The Woods Institute is now part of the Stanford Doerr School of Sustainability
As the United Nations Oceans Conferenceconvenes in New York, a new paper calls on marine scientists to focus on human rights violations and other social issues in the seafood industry. Consumer demand for sustainable seafood has led to certification programs and protocols for environmentally sustainable fishing, but guidelines for the treatment of humans who work in fisheries have lagged behind.
Authored by a team of researchers at leading organizations, including Stanford University and Conservation International, the paper is the first integrated approach to meeting this global challenge. It will be presented as part of the UN Oceans Conference and the SeaWeb Seafood Summit, both of which take place June 5-9 in New York and Seattle, respectively.
The article, published today in the journal Science, is in direct response to investigative reports by the Associated Press, the Guardian, the New York Times and other media outlets that uncovered glaring human rights violations on fishing vessels. The investigations tracked the widespread use of slave labor in Southeast Asia and its role in bringing seafood to American restaurants and supermarkets, chronicling the plight of fishermen tricked and trapped into working 22-hour days, often without pay and while enduring abuse. Subsequent investigations have documented the global extent of these abuses in a wide array of countries.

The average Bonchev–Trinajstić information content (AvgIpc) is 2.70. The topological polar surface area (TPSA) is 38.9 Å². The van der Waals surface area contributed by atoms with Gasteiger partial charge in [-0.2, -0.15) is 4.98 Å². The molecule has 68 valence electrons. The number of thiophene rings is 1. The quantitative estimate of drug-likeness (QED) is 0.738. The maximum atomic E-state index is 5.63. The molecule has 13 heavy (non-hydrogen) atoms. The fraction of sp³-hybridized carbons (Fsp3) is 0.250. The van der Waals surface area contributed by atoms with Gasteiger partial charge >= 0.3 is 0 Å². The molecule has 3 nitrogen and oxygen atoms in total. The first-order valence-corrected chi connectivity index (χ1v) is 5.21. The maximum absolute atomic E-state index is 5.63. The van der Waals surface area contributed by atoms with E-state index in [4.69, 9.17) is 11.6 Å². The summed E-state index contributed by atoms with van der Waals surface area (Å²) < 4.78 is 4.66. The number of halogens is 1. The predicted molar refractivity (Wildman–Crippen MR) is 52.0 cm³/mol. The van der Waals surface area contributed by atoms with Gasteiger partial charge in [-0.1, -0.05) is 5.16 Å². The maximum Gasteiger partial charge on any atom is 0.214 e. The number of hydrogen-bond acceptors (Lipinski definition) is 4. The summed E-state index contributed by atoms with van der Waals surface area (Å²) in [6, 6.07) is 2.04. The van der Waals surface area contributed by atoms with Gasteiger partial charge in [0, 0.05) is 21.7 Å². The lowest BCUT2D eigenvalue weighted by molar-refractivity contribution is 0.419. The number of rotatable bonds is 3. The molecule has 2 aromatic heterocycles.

“We need to expand the way we think about the social dimensions of fisheries and aquaculture in sustainable seafood certification schemes and improvement projects,” said Fiorenza Micheli, co-director of Stanford’s Center for Ocean Solutions. “We developed this framework for social responsibility in the seafood sector to help address issues of equity, access and distribution of rights, food security and nutrition that are particularly critical to developing countries.”
The paper identifies three key principles that together establish a global standard for social responsibility in the seafood sector: protecting human rights, dignity and respecting access to resources; ensuring equality and equitable opportunities to benefit; and improving food and livelihood security.
As part of the initiative, Conservation International has organized a volunteer commitment, calling on governments, NGOs, businesses and other organizations to improve social responsibility in the seafood sector. For a list of organizations that have already committed to this call to action, visit: https://oceanconference.un.org/commitments/?id=15143.
“This is a watershed moment for social issues in fisheries,” said Larry Crowder, science director at the Center for Ocean Solutions and professor at Stanford’s Hopkins Marine Station. “We are hoping to shift the discussion beyond environmental sustainability to social sustainability in the seafood industry. We think that consumers want to know not only that fish are harvested sustainably but that they are fished in a way that respects human rights.”
Seafood is the world’s most internationally traded food commodity. By 2030, the oceans will need to supply more than 150 million metric tons of seafood to meet the demands of a growing population. The paper calls on governments, businesses and the scientific community to take measurable steps to ensure seafood is sourced without harm to the environment and people that work in the seafood industry.